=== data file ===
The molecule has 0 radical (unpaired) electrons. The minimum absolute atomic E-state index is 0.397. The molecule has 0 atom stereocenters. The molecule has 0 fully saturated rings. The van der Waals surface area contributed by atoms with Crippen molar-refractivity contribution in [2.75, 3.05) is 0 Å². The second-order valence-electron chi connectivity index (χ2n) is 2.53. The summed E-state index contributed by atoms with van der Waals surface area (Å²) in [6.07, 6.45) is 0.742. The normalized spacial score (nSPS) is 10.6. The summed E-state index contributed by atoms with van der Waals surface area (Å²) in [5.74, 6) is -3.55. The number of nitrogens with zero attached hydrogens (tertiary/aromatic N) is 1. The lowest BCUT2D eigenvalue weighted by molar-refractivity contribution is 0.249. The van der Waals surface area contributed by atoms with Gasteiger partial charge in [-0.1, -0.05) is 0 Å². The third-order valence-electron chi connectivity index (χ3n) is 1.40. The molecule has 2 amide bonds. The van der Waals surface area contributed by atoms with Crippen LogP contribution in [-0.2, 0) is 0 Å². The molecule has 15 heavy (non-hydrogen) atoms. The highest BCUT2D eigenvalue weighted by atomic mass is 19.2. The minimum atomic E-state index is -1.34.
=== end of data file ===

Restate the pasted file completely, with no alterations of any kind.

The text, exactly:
The molecule has 0 radical (unpaired) electrons. The minimum absolute atomic E-state index is 0.397. The molecule has 0 atom stereocenters. The molecule has 0 fully saturated rings. The van der Waals surface area contributed by atoms with Crippen molar-refractivity contribution in [2.75, 3.05) is 0 Å². The second-order valence-electron chi connectivity index (χ2n) is 2.53. The summed E-state index contributed by atoms with van der Waals surface area (Å²) in [6.07, 6.45) is 0.742. The normalized spacial score (nSPS) is 10.6. The summed E-state index contributed by atoms with van der Waals surface area (Å²) in [5.74, 6) is -3.55. The number of nitrogens with zero attached hydrogens (tertiary/aromatic N) is 1. The lowest BCUT2D eigenvalue weighted by molar-refractivity contribution is 0.249. The van der Waals surface area contributed by atoms with Gasteiger partial charge in [-0.1, -0.05) is 0 Å². The third-order valence-electron chi connectivity index (χ3n) is 1.40. The molecule has 2 amide bonds. The van der Waals surface area contributed by atoms with Crippen LogP contribution in [-0.2, 0) is 0 Å². The molecule has 15 heavy (non-hydrogen) atoms. The highest BCUT2D eigenvalue weighted by atomic mass is 19.2. The minimum atomic E-state index is -1.34.